Tag Archives: American History

October 2009 Books

The Tenderness of Wolves

The Tenderness of Wolves by Steph Penney and  One Thousand White Women – The Journals of May Dodd  by Jim Fergus were our two books for October.  Both take place in areas where white settlers are beginning to establish settlements on land where Native Americans live.  That these books were related in theme made the discussion about the books much richer.   Choosing two related books is something we aim for, but we don’t often succeed.   However, we’re so good that we can find relationships between any two books.  We all agreed that we would recommend both of these books, a rare occurence.

In both books, the main character is a woman who has been committed to an insane asylum because she doesn’t fit into upperclass white society but whoOne Thousand White Women is later released, because a place for her is found outside regular society.  I don’t know how often wayward women were actually committed to asylums, but it seems to be a theme in books we’ve read, including The Vanishing Act of Esme Lennox  by Maggie O’FarrellIn both the October books, white women form relationships with Native American men.  There’s a whole genre of romance books devoted to this theme.  I haven’t read any of them, but it seems to have a broad appeal.  These two books were not romance novels, however.  Human society of all kinds was depicted in both books as harsh and violent with some tenderness giving comfort.  White settlements were sometimes seen as oasis, but were often revealed to be less welcoming and more rigid than the Indian societies. Yet, particularly in the May Dodd book, Native American society also had its rules and restrictions that Dodd chafed against.  Additionally, there were some acts of cruelty that were horrifying.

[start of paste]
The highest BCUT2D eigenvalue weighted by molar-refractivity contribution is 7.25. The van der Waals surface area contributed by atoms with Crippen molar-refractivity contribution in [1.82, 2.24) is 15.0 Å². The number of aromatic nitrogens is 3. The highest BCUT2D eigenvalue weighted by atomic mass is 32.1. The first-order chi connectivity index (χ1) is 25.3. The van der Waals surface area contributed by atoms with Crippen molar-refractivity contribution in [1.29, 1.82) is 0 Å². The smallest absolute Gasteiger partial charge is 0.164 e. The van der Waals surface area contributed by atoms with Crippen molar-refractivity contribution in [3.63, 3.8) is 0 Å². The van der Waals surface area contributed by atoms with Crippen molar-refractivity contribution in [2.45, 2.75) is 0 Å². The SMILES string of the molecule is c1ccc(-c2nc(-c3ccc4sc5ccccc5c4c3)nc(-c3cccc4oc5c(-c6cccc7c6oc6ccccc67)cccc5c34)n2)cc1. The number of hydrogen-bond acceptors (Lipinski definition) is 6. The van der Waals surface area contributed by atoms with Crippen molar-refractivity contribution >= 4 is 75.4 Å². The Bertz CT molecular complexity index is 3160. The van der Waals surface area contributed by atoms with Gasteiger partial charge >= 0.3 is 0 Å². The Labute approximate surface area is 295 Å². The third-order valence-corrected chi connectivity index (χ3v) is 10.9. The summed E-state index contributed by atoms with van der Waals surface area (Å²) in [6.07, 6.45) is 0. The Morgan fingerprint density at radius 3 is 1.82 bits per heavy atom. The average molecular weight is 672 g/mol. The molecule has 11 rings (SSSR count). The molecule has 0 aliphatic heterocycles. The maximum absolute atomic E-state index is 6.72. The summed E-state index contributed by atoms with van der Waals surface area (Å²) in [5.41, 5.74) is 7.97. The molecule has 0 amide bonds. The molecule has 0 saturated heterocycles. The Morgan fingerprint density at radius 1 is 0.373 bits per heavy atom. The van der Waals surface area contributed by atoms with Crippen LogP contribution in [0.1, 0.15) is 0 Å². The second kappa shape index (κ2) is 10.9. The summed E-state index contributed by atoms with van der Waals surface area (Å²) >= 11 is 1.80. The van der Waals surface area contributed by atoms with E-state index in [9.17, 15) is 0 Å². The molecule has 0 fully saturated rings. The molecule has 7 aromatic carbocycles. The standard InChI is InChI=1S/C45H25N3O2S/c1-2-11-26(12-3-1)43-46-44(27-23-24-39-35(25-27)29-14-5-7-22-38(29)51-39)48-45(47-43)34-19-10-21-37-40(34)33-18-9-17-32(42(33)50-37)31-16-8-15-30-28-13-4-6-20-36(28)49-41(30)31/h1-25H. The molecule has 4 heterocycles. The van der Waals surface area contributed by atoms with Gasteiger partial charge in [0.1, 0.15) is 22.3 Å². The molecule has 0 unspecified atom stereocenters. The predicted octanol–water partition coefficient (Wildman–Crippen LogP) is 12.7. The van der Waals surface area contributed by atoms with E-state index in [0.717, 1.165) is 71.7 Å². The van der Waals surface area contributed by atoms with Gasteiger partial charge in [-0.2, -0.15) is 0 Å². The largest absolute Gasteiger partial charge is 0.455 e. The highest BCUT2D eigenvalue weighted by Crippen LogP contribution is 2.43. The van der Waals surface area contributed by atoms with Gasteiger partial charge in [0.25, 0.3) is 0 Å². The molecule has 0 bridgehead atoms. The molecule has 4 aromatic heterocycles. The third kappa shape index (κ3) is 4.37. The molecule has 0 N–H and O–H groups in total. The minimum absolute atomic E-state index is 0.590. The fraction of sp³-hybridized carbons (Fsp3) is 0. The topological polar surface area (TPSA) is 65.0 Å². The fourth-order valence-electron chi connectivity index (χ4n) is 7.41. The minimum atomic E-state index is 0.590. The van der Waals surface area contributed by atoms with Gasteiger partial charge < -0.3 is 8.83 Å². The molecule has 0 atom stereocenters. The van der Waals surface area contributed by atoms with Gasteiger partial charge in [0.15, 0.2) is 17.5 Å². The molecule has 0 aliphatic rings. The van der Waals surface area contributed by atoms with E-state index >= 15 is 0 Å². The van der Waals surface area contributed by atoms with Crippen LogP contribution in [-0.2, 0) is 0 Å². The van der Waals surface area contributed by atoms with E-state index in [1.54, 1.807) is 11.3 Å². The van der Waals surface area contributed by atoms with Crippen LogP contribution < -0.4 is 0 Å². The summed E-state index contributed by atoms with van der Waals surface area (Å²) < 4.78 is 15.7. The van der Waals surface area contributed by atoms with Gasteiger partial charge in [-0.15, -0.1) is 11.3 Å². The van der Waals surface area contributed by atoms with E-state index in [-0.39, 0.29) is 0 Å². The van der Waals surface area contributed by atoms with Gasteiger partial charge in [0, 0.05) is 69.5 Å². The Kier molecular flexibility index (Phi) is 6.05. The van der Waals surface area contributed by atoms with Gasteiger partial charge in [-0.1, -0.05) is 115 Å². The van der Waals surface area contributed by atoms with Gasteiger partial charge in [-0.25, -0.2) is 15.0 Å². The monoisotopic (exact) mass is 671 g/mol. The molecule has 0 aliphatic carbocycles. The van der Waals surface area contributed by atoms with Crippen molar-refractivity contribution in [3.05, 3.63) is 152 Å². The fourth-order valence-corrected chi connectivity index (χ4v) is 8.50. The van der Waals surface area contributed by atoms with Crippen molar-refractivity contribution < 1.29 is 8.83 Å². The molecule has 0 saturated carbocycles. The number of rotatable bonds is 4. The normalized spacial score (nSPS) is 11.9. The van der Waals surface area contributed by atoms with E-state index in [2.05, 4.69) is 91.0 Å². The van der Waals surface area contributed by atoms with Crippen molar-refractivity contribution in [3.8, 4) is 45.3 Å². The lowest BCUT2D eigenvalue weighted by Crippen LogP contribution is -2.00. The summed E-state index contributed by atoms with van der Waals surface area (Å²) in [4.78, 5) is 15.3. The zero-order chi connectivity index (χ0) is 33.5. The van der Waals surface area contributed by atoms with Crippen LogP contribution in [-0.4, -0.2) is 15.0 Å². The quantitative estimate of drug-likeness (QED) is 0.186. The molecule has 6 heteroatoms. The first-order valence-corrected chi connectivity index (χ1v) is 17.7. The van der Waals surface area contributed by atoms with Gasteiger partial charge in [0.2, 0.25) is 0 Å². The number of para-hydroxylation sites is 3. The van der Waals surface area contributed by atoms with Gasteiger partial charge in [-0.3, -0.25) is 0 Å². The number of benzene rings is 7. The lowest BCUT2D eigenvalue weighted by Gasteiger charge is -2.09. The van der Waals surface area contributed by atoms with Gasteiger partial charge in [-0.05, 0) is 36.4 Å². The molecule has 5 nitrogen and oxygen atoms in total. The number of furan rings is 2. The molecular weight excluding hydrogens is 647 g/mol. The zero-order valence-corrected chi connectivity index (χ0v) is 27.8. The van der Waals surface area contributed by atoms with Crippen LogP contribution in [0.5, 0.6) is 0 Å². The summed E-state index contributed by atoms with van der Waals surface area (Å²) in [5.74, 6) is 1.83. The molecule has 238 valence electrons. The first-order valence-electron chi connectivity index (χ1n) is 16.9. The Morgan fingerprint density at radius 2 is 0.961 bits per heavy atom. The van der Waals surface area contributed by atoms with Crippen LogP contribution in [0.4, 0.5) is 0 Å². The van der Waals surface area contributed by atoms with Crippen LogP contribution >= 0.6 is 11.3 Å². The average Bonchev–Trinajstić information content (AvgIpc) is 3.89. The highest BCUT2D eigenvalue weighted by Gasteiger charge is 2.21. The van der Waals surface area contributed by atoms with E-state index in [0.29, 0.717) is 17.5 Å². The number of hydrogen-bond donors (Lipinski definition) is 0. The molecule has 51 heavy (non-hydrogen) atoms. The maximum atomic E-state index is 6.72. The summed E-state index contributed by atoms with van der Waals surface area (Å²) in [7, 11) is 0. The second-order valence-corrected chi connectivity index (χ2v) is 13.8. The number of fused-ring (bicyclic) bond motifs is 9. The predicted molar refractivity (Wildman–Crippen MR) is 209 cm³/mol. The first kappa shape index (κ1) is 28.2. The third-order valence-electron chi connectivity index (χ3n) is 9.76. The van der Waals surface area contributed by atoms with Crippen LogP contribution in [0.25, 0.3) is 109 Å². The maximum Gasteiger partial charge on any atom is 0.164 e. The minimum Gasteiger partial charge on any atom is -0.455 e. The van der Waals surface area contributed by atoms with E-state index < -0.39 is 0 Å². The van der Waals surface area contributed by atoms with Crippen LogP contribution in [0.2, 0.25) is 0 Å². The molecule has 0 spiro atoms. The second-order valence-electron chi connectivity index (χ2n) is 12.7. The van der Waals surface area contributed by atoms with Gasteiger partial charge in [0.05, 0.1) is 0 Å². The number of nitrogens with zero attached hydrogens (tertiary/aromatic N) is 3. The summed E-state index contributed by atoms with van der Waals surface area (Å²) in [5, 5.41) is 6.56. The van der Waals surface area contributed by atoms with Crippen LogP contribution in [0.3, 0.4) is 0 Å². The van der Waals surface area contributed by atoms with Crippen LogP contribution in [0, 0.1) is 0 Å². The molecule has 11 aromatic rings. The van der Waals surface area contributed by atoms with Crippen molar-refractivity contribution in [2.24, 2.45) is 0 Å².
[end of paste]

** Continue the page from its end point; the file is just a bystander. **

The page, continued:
This is from the Author’s Notes of One Thousand White Women – The Journals of May Dodd: “In spite of efforts to convince the reader to the contrary, this book is entirely a work of fiction.  However, the seed that  grew into a novel was sown in the author’s imagination by an actual historical event: in 1854 at a peace conference at Fort Laramie, a prominent Northern Cheyenne chief requested of the U.S. Army authorities the gift of one thousand white women as brides for his young warriors.  Because theirs is a matrilineal society in which all children born belong to their mother’s tribe, this seemed to the Cheyennes to be the perfect means of assimilation into the white man’s world — a terrifying new world that even as early as 1854, the Native Americans clearly recognized held no place for them. Needless to say, the Cheyenne’s request was not well received by the white authorities — the peace conference collapsed, the Cheyennes went home, and of course, the white women did not come.  In this novel they do.”

The Tenderness of Wolves seemed the more realistically realized story of the two and was drawn on a smaller stage with fewer characters and a straightforward plot.   There was a mystery to be solved, a mother’s need to find and save her child and a some relationships to be worked out.

One Thousand White Women seemed cartoonish to me at first, but it was entertaining.  The author seemed to include every type of female stereotype he could find — wild Irish girls, noble black woman, haughty religious woman, prejudiced Southern woman, mannish upper class Englishman and so on.   The Indian characters seemed to be more realistic, although there was less time spent on describing them.  May Dodd was an attractive, smart, almost perfect woman with an independent spirit who had defied her strait-laced family, ran off with a man she loved, had two children with him and who then abandoned her and for her defiance of “normal” behavior was sent to an asylum.  Later, she fell for an Army officer who later turned out to be something of a cad, too.  In the arrangement of white women for American Indian husbands, May Dodd was matched up as the third wife of a chief, Little Wolf, who was a decent man, but May and Little Wolf never became close.